Every effort has been made to provide correct, complete, and up-to-date pesticide recommendations. Nevertheless, changes
in pesticide regulations occur constantly, and human errors are still possible. These recommendations are not a substitute for
pesticide labeling. Please read the label before applying any pesticide. The information given herein is supplied with the
understanding that no discrimination is intended and no endorsement by Cornell Cooperative Extension is implied.
This document is a product of the Landscape Horticulture Program Work Team at Cornell University. Primary contributors include Paul
Weston, Department of Entomology and Dan Gilrein, Cornell Cooperative Extension, Suffolk County. Prepared June, 2007
disruption and/or interference with respiration. Note that the activity is distinct from that of
azadiractin-based insecticides.
Other neem products. In addition to products based on azadirachtin or neem oil, there are also
other pesticides derived from neem. One such product, K+ Neem, is an insecticidal soap made
from neem oil, listed on the label as potassium salts of fatty acids. Mode of action (membrane
disruption) and efficacy against arthropods is probably similar to that of other insecticidal soaps
since the product has no measurable quantities of azadirachtin.
What does neem control?
Although neem has a fairly broad spectrum of activity against insects, some insects are more
susceptible than others, and results often vary from pest to pest. Many leaf-feeding larvae are
susceptible to azadirachtin-based products; this list includes lepidopterous larvae (caterpillars), leaffeeding
beetle larvae, and sawflies. [NOTE: we have not seen significant efficacy against viburnum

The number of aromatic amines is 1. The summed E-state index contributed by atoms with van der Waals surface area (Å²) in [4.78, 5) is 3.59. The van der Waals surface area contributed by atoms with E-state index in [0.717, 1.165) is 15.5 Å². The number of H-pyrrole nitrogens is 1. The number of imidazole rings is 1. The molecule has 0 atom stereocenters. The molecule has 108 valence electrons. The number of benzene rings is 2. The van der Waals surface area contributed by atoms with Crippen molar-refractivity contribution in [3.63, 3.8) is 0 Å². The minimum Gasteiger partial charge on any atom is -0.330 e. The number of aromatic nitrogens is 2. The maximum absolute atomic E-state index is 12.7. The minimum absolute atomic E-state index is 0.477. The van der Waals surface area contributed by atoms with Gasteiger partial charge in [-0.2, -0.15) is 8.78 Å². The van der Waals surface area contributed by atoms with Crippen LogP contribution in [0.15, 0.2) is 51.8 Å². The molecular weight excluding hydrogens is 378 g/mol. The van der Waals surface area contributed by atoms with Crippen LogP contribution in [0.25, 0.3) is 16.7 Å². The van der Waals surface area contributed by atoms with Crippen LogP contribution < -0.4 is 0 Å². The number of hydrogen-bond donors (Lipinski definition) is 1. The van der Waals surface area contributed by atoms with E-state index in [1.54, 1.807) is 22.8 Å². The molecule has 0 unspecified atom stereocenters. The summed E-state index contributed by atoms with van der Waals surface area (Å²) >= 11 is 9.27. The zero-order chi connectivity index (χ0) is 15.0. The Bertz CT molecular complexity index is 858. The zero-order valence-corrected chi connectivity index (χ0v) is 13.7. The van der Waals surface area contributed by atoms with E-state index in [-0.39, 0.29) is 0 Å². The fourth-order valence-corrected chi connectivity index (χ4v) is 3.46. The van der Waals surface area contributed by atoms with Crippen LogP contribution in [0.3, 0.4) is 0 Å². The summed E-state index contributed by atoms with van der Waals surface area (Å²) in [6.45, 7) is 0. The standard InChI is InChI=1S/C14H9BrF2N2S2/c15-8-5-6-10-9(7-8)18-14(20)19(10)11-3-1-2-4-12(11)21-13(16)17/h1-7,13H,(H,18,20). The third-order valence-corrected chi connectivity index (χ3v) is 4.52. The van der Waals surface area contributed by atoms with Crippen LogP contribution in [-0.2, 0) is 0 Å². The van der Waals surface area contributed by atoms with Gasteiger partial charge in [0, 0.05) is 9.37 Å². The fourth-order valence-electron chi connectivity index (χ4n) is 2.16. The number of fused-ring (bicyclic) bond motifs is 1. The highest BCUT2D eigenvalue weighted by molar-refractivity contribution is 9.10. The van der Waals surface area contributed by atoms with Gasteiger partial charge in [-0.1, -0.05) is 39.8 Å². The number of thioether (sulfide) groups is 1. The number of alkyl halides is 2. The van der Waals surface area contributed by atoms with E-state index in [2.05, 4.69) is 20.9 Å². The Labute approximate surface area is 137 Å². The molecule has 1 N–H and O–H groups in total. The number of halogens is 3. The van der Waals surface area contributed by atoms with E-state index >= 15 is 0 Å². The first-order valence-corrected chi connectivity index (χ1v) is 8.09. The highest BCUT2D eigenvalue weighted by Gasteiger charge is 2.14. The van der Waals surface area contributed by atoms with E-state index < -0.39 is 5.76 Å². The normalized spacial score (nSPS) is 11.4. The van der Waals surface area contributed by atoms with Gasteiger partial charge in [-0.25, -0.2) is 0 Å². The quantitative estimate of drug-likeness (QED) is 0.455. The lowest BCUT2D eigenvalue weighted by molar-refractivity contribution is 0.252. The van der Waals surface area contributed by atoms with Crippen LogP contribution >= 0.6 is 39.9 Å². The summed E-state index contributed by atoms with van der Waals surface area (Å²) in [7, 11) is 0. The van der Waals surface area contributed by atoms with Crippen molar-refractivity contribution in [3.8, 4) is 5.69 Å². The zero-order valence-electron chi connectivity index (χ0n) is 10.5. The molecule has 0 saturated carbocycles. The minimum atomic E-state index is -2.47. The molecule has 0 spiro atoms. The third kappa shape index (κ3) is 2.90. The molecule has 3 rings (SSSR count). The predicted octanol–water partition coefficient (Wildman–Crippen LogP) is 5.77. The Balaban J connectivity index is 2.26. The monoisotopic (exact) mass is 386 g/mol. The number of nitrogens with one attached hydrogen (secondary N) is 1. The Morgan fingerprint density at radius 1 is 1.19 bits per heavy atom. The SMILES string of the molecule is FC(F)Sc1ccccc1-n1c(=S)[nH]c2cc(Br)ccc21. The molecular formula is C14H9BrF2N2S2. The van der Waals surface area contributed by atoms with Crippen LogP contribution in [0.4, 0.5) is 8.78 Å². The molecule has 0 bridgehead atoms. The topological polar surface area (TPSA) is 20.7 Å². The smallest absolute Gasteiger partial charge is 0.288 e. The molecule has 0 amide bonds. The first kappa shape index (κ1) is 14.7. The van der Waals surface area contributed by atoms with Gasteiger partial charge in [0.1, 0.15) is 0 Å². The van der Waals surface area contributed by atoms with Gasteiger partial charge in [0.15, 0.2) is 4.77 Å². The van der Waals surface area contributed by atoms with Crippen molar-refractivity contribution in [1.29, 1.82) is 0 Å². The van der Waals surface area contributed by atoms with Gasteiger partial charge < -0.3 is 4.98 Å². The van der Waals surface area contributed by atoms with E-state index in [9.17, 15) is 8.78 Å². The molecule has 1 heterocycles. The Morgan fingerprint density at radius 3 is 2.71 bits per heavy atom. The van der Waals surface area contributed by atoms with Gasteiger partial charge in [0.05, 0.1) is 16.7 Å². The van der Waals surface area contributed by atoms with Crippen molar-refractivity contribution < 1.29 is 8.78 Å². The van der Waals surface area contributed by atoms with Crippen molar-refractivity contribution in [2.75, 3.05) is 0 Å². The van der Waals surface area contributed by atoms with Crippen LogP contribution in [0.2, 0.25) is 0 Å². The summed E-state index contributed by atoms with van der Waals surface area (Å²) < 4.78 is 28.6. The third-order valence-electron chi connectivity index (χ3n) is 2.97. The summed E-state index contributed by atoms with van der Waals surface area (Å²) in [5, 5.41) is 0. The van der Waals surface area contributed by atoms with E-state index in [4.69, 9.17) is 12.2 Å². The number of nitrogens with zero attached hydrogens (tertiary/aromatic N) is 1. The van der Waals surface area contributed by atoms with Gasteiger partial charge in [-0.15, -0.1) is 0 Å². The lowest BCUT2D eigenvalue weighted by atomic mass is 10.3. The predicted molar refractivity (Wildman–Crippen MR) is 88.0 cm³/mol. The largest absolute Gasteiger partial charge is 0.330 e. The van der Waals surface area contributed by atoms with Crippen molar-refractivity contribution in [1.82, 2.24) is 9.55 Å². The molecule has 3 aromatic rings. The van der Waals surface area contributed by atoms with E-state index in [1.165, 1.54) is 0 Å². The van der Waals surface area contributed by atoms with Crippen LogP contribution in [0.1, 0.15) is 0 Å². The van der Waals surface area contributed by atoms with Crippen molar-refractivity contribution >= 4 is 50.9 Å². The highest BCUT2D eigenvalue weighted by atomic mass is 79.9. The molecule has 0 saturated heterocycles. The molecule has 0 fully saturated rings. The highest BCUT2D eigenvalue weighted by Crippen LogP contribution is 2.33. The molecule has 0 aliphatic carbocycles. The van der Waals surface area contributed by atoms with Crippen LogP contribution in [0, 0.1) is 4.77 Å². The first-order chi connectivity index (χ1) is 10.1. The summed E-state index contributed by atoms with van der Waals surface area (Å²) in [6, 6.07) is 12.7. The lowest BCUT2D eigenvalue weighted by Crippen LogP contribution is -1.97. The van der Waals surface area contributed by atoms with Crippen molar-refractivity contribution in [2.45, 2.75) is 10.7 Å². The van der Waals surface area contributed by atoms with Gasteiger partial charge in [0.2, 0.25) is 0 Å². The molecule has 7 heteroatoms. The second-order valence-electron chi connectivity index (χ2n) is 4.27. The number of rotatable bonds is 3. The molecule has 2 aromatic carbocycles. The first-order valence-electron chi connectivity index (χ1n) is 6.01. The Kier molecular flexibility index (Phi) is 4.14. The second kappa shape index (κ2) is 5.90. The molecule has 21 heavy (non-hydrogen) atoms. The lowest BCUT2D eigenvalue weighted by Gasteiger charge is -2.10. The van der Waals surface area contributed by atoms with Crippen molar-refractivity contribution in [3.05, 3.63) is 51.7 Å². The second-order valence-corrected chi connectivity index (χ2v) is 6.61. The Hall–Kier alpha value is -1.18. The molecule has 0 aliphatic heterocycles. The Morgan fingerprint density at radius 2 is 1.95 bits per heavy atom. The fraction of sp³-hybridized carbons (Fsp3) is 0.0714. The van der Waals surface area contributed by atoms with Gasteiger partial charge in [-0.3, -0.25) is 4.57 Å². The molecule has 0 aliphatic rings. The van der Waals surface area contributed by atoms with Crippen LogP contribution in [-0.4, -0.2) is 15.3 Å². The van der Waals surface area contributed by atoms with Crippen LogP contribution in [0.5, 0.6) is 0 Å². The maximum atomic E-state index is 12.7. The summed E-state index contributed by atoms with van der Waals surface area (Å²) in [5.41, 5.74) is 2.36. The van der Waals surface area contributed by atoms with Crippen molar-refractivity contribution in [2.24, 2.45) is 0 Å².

leaf beetle larvae.] Fluid-feeding insects such as aphids, leafhoppers, and plant bugs are also fairly
well controlled by products based on azadirachtin, as are dipterous leaf miners and fungus gnats.
Adults of a number of insect groups are also responsive to azadirachtin; Japanese beetles and
grasshoppers reportedly avoid neem-treated foliage. Neem-oil products are reportedly effective
against aphids, whiteflies, scale crawlers, and spider mites. Neem products are generally not
effective against mealybugs, weevils, thrips, or adult scales. Use of neem products against pests not
on the label is not advisable because efficacy against these pests has not been determined (or is
inadequate), not to mention the fact that such uses are illegal in New York.

Here is more info from another reliable website -

How Neem Oil Works:
According to the EPA, "Azadirachtin and Clarified Hydrophobic Extract of Neem Oil are derived from the natural oil found in seeds of the neem tree.... When the natural neem oil is removed from the seeds and treated with alcohol, virtually all of the azadirachtin and related substances separate from the oil itself. The remaining oil - without the azadirachtin - is called Clarified Hydrophobic Extract of Neem Oil. Azadirachtin acts in the following ways: It deters certain insects, such as locusts, from feeding and it interferes with the normal life cycle of insects, including feeding, molting, mating, and egg laying."

Neem Oil As Organic Insecticide: Pests Killed or Repelled:
Neem oil kills some pests (after they've eaten leaves sprayed with neem oil), while it repels others with its strong smell. Neem oil is used to control many pests, including whitefly, aphids, Japanese beetles, moth larvae, scale and spider mites. Because it kills mites -- which aren't insects but, instead, related to spiders and ticks -- neem oil is listed as a "miticide." Sprays containing clarified hydrophobic extract of neem oil are also used as fungicides against rust, black spot, mildew, leaf spot, scab, anthracnose, blight and botrytis.

Benefits of Neem Oil for Pest Control:
Besides being an organic insecticide, using neem oil allows you to target pests, specifically, as opposed to beneficial insects (e.g., bees and lady bugs). By definition, "pests" are the insects eating your plants, and neem oil, properly applied, kills an insect only if it ingests the sprayed foliage (bees and lady bugs don't eat plant leaves).

Ron
The Garden Guy
http://www.TheGardenGuy.org
Informative articles, ongoing garden journal and
interactive message boards.


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Posted by justaguy2 5 (My Page) on Mon, Jun 1, 09 at 22:00

Everything I have read about Neem Oil products states that they are broad spectrum poisons, they kill insects on contact and through ingestion.
You posted a link in the other neem thread that indicated it doesn't kill on contact other than the same way any horticultural oil might on soft bodied insects like aphids.